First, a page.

Fundamentalist Islam is More Rational than Moderate Islam

Last night I disagreed with Ed Brayton about what atheists are not supposed to say and I also mentioned Dan Fincke’s article about not letting fundamentalists define religion. I want to make something real clear: when it comes to Islam, fundamentalism makes much more sense and it’s much more rational than moderate Islam. Now, I wanted to write a long post about why moderate Islam is an inherently failed project, but I guess I will just say this: moderate Islam makes exactly no amount of sense. Zero. Like, if I were a Muslim, I’d totally be a fundamentalist. When I deconverted moderate Islam was not even an option because of how laughable and irrational it was.

Why do I say that? Well, all versions of Islam are irrational, because the premise to all of them is irrational. That premise is that “Quran is the word of Allah and true”. But, let’s imagine that premise is actually true. Now, which of these reasoning skills seem more rational to you:

Logical reason A:

a) Everything in Quran is true.

b) Quran says beat your wife and kill the apostate.

c) Beat your wife and kill the apostate.

Logical Reasoning B:

a) Everything in Quran is true.

b) Quran appears to say beat your wife and kill the apostate, but it doesn’t really mean that.

c) Dont’ beat your wife and kill the apostate.

Doesn’t logical reasoning B sound really motivated by wishful thinking, intellectual cowardice, spinning the words, copping out, and all these things that you would consider irrational in every other thinker? Isn’t line A much cleaner and neater and at least not motivated by political reasons to keep both the religion and the democratic modern values? Don’t you even doubt the honesty of the Line B? I do. They might be lying to themselves or to us, but they’re lying to someone.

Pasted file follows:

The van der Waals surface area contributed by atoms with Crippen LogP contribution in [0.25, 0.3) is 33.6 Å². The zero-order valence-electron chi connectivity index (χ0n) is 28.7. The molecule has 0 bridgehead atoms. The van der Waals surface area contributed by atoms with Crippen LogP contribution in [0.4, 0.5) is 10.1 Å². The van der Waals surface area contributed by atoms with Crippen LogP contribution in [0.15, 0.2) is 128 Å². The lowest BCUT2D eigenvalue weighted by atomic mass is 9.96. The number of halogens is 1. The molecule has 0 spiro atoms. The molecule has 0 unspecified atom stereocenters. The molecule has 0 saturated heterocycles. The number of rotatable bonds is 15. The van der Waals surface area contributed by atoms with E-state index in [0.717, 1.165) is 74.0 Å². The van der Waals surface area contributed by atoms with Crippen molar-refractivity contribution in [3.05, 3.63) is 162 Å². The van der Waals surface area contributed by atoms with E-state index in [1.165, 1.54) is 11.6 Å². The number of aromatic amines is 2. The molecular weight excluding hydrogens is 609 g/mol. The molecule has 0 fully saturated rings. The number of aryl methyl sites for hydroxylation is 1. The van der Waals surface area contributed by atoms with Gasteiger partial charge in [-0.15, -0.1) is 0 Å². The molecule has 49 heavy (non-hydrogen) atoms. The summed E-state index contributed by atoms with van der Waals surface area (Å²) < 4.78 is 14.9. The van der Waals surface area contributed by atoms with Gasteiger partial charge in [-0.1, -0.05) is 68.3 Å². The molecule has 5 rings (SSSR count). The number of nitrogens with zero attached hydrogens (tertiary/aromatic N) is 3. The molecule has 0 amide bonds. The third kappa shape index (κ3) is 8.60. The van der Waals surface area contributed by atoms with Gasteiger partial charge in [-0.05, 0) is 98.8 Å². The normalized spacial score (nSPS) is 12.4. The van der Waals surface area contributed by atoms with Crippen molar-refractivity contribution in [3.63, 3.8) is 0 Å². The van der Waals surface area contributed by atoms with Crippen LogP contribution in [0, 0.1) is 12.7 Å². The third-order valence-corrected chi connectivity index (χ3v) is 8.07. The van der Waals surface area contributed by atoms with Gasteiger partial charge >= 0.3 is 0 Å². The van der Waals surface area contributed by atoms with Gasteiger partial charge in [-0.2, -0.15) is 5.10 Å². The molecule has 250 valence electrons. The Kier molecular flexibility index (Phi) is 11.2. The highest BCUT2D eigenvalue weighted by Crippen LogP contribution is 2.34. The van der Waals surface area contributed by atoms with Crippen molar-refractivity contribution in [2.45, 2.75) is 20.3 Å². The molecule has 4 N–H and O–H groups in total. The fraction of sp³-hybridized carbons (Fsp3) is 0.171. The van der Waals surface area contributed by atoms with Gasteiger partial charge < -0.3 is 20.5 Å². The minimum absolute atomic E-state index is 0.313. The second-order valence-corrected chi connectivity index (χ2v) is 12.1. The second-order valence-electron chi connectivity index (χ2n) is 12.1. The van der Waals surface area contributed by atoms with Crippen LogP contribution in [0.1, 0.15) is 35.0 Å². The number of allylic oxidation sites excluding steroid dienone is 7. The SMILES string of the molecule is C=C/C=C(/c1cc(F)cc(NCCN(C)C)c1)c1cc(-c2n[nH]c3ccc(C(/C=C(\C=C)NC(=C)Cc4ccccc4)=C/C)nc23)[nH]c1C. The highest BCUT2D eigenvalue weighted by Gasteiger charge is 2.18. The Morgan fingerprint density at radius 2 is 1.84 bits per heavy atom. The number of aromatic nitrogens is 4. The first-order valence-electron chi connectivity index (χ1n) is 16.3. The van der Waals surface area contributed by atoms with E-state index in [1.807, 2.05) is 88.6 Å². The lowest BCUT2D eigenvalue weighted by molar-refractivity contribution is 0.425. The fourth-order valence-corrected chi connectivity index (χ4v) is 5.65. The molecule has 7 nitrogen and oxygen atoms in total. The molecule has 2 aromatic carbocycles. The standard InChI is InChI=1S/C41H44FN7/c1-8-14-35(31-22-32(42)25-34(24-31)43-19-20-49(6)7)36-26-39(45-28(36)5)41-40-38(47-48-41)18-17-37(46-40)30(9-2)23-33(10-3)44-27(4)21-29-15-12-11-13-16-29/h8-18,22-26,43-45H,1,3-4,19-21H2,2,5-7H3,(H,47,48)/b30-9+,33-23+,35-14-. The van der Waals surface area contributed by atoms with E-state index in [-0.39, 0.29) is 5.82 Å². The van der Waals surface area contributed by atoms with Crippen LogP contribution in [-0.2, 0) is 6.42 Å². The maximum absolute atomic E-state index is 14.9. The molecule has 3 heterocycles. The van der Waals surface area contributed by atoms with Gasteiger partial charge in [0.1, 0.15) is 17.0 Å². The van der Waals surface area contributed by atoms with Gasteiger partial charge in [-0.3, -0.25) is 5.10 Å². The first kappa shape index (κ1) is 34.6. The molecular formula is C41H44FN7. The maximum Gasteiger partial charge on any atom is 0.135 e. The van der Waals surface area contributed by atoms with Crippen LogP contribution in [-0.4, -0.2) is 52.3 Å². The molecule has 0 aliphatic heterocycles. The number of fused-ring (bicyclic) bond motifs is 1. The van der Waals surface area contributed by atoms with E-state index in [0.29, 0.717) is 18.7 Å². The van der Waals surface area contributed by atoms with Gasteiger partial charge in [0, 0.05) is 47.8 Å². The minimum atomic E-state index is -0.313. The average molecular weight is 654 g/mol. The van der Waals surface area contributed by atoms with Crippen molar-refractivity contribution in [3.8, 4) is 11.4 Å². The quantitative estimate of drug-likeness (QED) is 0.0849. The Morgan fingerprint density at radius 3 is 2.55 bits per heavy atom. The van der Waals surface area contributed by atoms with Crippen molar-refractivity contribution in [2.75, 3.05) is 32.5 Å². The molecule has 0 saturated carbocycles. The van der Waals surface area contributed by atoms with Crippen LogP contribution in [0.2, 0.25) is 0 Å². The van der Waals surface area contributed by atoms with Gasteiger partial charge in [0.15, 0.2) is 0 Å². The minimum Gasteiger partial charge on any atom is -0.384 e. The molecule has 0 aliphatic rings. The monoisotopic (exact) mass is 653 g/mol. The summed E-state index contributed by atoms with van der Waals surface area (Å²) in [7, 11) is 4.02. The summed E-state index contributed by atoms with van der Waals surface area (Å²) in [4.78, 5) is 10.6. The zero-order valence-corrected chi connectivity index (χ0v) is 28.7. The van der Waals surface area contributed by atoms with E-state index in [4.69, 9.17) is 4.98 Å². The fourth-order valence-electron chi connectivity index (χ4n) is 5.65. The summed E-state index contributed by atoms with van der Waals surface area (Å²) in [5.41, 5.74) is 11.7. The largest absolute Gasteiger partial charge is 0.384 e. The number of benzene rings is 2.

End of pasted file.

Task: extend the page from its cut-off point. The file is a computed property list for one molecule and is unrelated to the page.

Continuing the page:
Let me bring two examples here that I also used in that reasoning line above. It concerns two of the most controversial Quran verses, that atheists constantly use as example of Quran’s horrific side, and fundamentalist and moderate Muslims clash over it. Take a look at this verse:

Men are in charge of women by [right of] what Allah has given one over the other and what they spend [for maintenance] from their wealth. So righteous women are devoutly obedient, guarding in [the husband's] absence what Allah would have them guard. But those [wives] from whom you fear arrogance – [first] advise them; [then if they persist], forsake them in bed; and [finally], strike them. But if they obey you [once more], seek no means against them. Indeed, Allah is ever Exalted and Grand. (Source)
The whole Surat An-Nissa is like “Misogynist Manifesto”, including gems with rules like women having to inherit less than men, women’s testimony being worth less than men, etc. Now if you’re a white-washer, how do you white-wash this?
Some Muslims claim that there are some hadith that say you should really strike them with a twig so that it doesn’t hurt. Which makes absolutely no sense. Not only being “softly spanked” is still abuse and humiliating, just, that there are also as many hadith to the contrary, and you can be very sure that those “spank them softly” hadith were made up by other white-washers. Or they argue that the word was mistranslated, which seriously wasn’t. And ultimately there’s no way around the fact that this verse very clearly states that women are inferior to men.